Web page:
BROCKTON, Mass. -- The $1.4 billion HarborOne Credit Union has inaugurated what it calls a "Multicultural Banking Center" to fight predatory lending among lower income and immigrant communities.
Credit Union President and CEO James Blake said HarborOne created the center and that the growing foreclosure crisis in the country gave the measure increased impetus. Nationally, there were 1.2 million foreclosure filings in 2006, a 42% increase over 2005. That represented a rate of one foreclosure for every 92 U.S. households, the CU said.
The center, believed to be one of the first of its kind in the nation, will help people avoid mortgage gimmicks that have helped fuel the foreclosure crisis, which has severely impacted the Brockton area. The center is also designed to help move people into mainstream banking products and away from payday lending, expensive check cashing services, unscrupulous pawnshop owners and rent-to-own vendors.
"We are very concerned about the reliance of these individuals upon highly expensive, abusive and often predatory practices," Blake said in announcing the effort. "Low-income residents, minorities and immigrants have fallen prey to these predators because of lack of information and lack of trust in the traditional financial system."
The center will offer courses in the basics of personal finance, credit counseling, first-time home ownership, foreclosure prevention, and other subjects. Because many of the victims of predatory financial practices have a limited understanding of English, these courses will be taught in Spanish, Portuguese and French in addition to English. English as a second language courses will also be offered.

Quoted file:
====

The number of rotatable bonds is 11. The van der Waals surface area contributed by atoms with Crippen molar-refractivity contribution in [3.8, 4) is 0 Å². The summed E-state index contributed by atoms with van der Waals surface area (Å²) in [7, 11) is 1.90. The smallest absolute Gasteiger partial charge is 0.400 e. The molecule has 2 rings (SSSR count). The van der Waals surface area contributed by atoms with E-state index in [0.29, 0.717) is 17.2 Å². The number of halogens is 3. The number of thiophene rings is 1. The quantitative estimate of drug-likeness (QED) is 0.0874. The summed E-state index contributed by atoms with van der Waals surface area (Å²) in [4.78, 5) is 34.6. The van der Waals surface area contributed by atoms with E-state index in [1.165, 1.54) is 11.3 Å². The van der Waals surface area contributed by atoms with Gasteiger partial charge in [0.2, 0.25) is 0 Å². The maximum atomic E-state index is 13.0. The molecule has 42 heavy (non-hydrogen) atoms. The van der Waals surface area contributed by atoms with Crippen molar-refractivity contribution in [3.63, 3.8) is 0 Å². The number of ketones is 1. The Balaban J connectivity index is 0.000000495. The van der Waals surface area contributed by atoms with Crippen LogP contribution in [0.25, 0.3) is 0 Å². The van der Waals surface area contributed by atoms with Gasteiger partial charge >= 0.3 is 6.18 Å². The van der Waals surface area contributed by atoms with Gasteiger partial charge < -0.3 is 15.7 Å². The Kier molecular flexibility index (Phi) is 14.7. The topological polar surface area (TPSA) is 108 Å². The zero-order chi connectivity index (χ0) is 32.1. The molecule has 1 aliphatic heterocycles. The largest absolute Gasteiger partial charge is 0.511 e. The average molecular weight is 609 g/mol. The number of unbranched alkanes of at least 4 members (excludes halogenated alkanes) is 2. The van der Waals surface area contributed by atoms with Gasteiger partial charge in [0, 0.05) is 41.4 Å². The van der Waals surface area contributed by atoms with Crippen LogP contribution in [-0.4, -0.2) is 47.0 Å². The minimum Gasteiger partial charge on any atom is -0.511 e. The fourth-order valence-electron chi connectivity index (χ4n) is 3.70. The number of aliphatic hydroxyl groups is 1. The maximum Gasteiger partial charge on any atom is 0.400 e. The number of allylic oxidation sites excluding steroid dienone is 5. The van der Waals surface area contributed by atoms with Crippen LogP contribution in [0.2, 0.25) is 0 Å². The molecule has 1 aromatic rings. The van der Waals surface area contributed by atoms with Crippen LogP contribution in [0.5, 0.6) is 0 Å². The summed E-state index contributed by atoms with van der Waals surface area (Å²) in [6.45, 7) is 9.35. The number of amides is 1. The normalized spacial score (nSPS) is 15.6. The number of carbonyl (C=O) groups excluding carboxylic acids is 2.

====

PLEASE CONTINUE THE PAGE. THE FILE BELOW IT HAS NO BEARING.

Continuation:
"You see advertising all the time for mortgages with ridiculously low monthly payments," Blake added. "The teaser rates are tied to indices that re-price after two years. Many people who take these loans don't fully understand what they are purchasing. They are destined for foreclosure the moment they sign the loan documents."
The center's opening was attended by Massachusetts Commissioner of Banks Steven Antonakes and Brockton Mayor James Harrington. Both of whom put the opening of the new center in the context of the struggling Massachusetts communities.
HarborOne will use its former executive offices in downtown Brockton. Former offices in this location will be converted into classrooms and meeting space. A hands-on computer lab will provide basics in technological literacy and local nonprofit agencies will also have access to the center to offer programs outside of the financial classes offered by HarborOne. The center will be renovated over the summer and is expected to open in September. The branch will remain open with newer hours to better serve the community and will not be affected by the construction.
The classes at the center will also be coupled with special loan and checking products. Those who complete the courses will have access to a checking account, a guaranteed $500 line of credit, and specialized loans and other products.